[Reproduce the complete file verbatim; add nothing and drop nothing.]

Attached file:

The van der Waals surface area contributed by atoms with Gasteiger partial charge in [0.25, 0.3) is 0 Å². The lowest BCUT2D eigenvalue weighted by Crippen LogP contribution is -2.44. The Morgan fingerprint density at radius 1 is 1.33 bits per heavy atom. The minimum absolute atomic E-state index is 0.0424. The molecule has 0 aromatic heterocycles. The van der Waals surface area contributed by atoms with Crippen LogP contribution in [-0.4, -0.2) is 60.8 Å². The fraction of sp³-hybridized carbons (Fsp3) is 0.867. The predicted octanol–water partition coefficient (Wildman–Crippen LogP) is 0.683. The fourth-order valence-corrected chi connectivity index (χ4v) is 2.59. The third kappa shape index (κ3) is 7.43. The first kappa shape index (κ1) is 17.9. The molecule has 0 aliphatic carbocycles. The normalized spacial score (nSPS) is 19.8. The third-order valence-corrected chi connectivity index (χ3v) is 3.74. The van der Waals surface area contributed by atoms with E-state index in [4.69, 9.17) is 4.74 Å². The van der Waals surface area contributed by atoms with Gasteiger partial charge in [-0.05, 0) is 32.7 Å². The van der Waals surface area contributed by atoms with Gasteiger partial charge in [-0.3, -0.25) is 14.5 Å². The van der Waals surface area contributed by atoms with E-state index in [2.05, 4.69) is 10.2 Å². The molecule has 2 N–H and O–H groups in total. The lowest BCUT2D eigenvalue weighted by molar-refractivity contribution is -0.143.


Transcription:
The van der Waals surface area contributed by atoms with Gasteiger partial charge in [0.25, 0.3) is 0 Å². The lowest BCUT2D eigenvalue weighted by Crippen LogP contribution is -2.44. The Morgan fingerprint density at radius 1 is 1.33 bits per heavy atom. The minimum absolute atomic E-state index is 0.0424. The molecule has 0 aromatic heterocycles. The van der Waals surface area contributed by atoms with Crippen LogP contribution in [-0.4, -0.2) is 60.8 Å². The fraction of sp³-hybridized carbons (Fsp3) is 0.867. The predicted octanol–water partition coefficient (Wildman–Crippen LogP) is 0.683. The fourth-order valence-corrected chi connectivity index (χ4v) is 2.59. The third kappa shape index (κ3) is 7.43. The first kappa shape index (κ1) is 17.9. The molecule has 0 aliphatic carbocycles. The normalized spacial score (nSPS) is 19.8. The third-order valence-corrected chi connectivity index (χ3v) is 3.74. The van der Waals surface area contributed by atoms with E-state index in [4.69, 9.17) is 4.74 Å². The van der Waals surface area contributed by atoms with Gasteiger partial charge in [-0.05, 0) is 32.7 Å². The van der Waals surface area contributed by atoms with Gasteiger partial charge in [-0.3, -0.25) is 14.5 Å². The van der Waals surface area contributed by atoms with E-state index in [2.05, 4.69) is 10.2 Å². The molecule has 2 N–H and O–H groups in total. The lowest BCUT2D eigenvalue weighted by molar-refractivity contribution is -0.143.